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Geography of the Mediterranean Sea

Learn Information about the Mediterranean Sea

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Mediterranean Sea

Straits of Gibraltar and the Mediterranean Sea seen from the Space Shuttle.

Digital Vision/Getty Images
Updated May 08, 2014

The Mediterranean Sea is a large sea or body of water that is located between Europe, northern Africa and southwestern Asia. Its total area is 970,000 square miles (2,500,000 sq km) and its greatest depth is located off the coast of Greece at around 16,800 feet (5,121 m) deep. The average depth of the sea however is about 4,900 feet (1,500 m). The Mediterranean Sea is connected to the Atlantic Ocean via the narrow Strait of Gibraltar between Spain and Morocco . This area is only about 14 miles (22 km) wide.

The Mediterranean Sea is known for being an important historic trade and a strong factor in the development of the region around it.

History of the Mediterranean Sea

The region around the Mediterranean Sea has a long history that dates back to ancient times. For example, Stone Age tools have been discovered by archeologists along its shores and it is believed that the Egyptians began sailing on it by 3000 B.C.E. Early people of the region used the Mediterranean as a trade route and as a way to move to and colonize other regions. As a result, the sea was controlled by several different ancient civilizations. These include the Minoan, Phoenician, Greek and later the Roman civilizations.

In the 5th century C.E. however, Rome fell and the Mediterranean Sea and the region around it became controlled by the Byzantines, Arabs and Ottoman Turks. By the 12th century trade in the region was growing as Europeans began exploration expeditions. In the late 1400s though, trade traffic in the region decreased when European traders discovered new, all water trade routes to India and the Far East. In 1869 however the Suez Canal opened and trade traffic again increased.

In addition, the opening of the Suez Canal the Mediterranean Sea also became an important strategic location for many European nations and as a result the United Kingdom and France began building colonies and naval bases along its shores. Today the Mediterranean is one of the busiest seas in the world. Trade and shipping traffic is prominent and there are is also a significant amount of fishing activity in its waters. In addition, tourism is also a large part of the region's economy because of its climate, beaches, cities and historic sites.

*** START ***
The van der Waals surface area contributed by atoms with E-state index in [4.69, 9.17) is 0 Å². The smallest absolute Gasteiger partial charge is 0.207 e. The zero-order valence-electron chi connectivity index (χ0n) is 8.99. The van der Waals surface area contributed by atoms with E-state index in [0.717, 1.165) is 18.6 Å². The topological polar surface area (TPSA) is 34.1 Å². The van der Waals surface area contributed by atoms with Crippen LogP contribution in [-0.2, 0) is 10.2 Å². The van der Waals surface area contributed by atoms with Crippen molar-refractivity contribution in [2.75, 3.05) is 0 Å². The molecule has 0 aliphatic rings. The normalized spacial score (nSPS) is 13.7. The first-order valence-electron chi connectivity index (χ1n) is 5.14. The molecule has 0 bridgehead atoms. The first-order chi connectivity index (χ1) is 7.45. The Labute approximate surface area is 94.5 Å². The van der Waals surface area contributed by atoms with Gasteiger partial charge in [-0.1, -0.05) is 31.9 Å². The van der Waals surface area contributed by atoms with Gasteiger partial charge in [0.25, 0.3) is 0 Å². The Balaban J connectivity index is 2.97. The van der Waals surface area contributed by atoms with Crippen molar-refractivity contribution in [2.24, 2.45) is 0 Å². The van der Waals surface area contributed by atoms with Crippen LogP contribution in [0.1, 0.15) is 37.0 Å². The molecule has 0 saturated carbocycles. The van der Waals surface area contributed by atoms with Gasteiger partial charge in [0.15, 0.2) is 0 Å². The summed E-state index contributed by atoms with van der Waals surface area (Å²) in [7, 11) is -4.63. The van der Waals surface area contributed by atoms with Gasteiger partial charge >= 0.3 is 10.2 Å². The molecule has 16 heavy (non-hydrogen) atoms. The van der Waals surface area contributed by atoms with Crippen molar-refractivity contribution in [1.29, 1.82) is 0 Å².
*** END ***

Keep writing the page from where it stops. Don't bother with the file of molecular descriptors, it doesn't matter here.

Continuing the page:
Geography of the Mediterranean Sea

The Mediterranean Sea is a very large sea that is bounded by Europe, Africa and Asia and stretches from the Strait of Gibraltar on the west to the Dardanelles and the Suez Canal on the east. It is almost completely enclosed aside from these narrow locations. Because it is almost landlocked the Mediterranean has very limited tides and it is warmer and saltier than the Atlantic Ocean. This is because evaporation exceeds precipitation and runoff and circulation of the sea's waters does not occur as easily as it would if were more connected to the ocean, however, enough water flows into the sea from the Atlantic Ocean that is water level does not fluctuate much.

Geographically, the Mediterranean Sea is divided into two different basins - the Western Basin and the Eastern Basin. The Western Basin extends from the Cape of Trafalgar in Spain and the Cape of Spartel in Africa in the west to Tunisia's Cape Bon in the east. The Eastern Basin stretches from eastern boundary of the Western Basin to the coasts of Syria and Palestine.

In total the Mediterranean Sea borders 21 different nations as well as several different territories. Some of the nations with borders along the Mediterranean include Spain, France, Monaco, Malta, Turkey, Lebanon, Israel, Egypt, Libya, Tunisia and Morocco. It also borders several smaller seas and is home to over 3,000 islands. The largest of these islands are Sicily, Sardinia, Corsica, Cyprus and Crete.

The topography of the land surrounding the Mediterranean Sea is varied and there is an extremely rugged coastline in is northern areas. High mountains and steep, rocky cliffs are common here. In other areas though the coastline is flatter and dominated by desert. The temperature of the Mediterranean's water also varies but in general it is between 50˚F and 80˚F (10˚C and 27˚C).

Ecology of and Threats to the Mediterranean Sea

The Mediterranean Sea has a large number of different fish and mammal species that are mainly derived from the Atlantic Ocean. However, because the Mediterranean is warmer and saltier than the Atlantic, these species have had to adapt. Harbor porpoises, Bottlenose Dolphins and Loggerhead Sea Turtles are common in the sea.

There are a number of threats to biodiversity of the Mediterranean Sea though. Invasive species is one of the most common threats as ships from other regions often bring in nonnative species and Red Sea water and species enter the Mediterranean at the Suez Canal. Pollution is also a problem as cities on the coasts of the Mediterranean have dumped chemicals and waste into the sea in recent years. Overfishing is another threat to the Mediterranean Sea's biodiversity and ecology as is tourism because both are putting strains on the natural environment.

References

How Stuff Works. (n.d.). How Stuff Works - "The Mediterranean Sea." Retrieved from: http://geography.howstuffworks.com/oceans-and-seas/the-mediterranean-sea.htm

Wikipedia.org. (18 April 2011). Mediterranean Sea - Wikipedia, the Free Encyclopedia. Retrieved from: http://en.wikipedia.org/wiki/Mediterranean_Sea

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